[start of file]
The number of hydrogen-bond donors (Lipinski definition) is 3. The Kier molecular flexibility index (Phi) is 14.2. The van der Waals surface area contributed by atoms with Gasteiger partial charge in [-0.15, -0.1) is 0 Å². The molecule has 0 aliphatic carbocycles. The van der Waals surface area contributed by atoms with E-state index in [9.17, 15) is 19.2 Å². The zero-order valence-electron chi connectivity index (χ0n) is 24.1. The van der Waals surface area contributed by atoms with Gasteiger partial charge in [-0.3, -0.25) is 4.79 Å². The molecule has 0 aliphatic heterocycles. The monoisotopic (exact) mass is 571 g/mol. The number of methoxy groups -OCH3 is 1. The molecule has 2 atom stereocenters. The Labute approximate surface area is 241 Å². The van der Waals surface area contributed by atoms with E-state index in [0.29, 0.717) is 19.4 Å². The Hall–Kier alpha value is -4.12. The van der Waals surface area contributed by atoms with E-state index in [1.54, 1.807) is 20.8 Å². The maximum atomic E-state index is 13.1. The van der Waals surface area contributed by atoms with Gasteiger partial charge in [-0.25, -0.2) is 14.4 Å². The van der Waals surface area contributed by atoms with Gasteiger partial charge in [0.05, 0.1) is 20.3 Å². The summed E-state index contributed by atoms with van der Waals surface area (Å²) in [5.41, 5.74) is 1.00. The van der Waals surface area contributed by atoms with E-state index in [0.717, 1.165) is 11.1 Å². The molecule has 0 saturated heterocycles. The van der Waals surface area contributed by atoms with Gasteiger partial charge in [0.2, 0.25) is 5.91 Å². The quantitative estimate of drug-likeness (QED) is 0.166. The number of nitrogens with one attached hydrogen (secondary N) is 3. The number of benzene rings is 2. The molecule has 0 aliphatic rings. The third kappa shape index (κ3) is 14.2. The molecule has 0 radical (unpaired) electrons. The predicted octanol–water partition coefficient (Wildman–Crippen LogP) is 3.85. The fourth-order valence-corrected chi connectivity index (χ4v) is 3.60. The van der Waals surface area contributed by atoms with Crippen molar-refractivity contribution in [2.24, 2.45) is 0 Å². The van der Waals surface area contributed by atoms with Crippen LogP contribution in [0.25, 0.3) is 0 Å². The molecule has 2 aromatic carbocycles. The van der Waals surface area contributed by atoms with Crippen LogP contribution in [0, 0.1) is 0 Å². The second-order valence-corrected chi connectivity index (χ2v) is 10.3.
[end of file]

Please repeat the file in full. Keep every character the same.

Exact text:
The number of hydrogen-bond donors (Lipinski definition) is 3. The Kier molecular flexibility index (Phi) is 14.2. The van der Waals surface area contributed by atoms with Gasteiger partial charge in [-0.15, -0.1) is 0 Å². The molecule has 0 aliphatic carbocycles. The van der Waals surface area contributed by atoms with E-state index in [9.17, 15) is 19.2 Å². The zero-order valence-electron chi connectivity index (χ0n) is 24.1. The van der Waals surface area contributed by atoms with Gasteiger partial charge in [-0.3, -0.25) is 4.79 Å². The molecule has 0 aliphatic heterocycles. The monoisotopic (exact) mass is 571 g/mol. The number of methoxy groups -OCH3 is 1. The molecule has 2 atom stereocenters. The Labute approximate surface area is 241 Å². The van der Waals surface area contributed by atoms with E-state index in [0.29, 0.717) is 19.4 Å². The Hall–Kier alpha value is -4.12. The van der Waals surface area contributed by atoms with E-state index in [1.54, 1.807) is 20.8 Å². The maximum atomic E-state index is 13.1. The van der Waals surface area contributed by atoms with Gasteiger partial charge in [-0.25, -0.2) is 14.4 Å². The van der Waals surface area contributed by atoms with Gasteiger partial charge in [0.05, 0.1) is 20.3 Å². The summed E-state index contributed by atoms with van der Waals surface area (Å²) in [5.41, 5.74) is 1.00. The van der Waals surface area contributed by atoms with E-state index in [0.717, 1.165) is 11.1 Å². The molecule has 0 saturated heterocycles. The van der Waals surface area contributed by atoms with Gasteiger partial charge in [0.2, 0.25) is 5.91 Å². The quantitative estimate of drug-likeness (QED) is 0.166. The number of nitrogens with one attached hydrogen (secondary N) is 3. The number of benzene rings is 2. The molecule has 0 aliphatic rings. The third kappa shape index (κ3) is 14.2. The molecule has 0 radical (unpaired) electrons. The predicted octanol–water partition coefficient (Wildman–Crippen LogP) is 3.85. The fourth-order valence-corrected chi connectivity index (χ4v) is 3.60. The van der Waals surface area contributed by atoms with Crippen molar-refractivity contribution in [2.24, 2.45) is 0 Å². The van der Waals surface area contributed by atoms with Crippen LogP contribution in [0.25, 0.3) is 0 Å². The molecule has 2 aromatic carbocycles. The van der Waals surface area contributed by atoms with Crippen LogP contribution in [0, 0.1) is 0 Å². The second-order valence-corrected chi connectivity index (χ2v) is 10.3.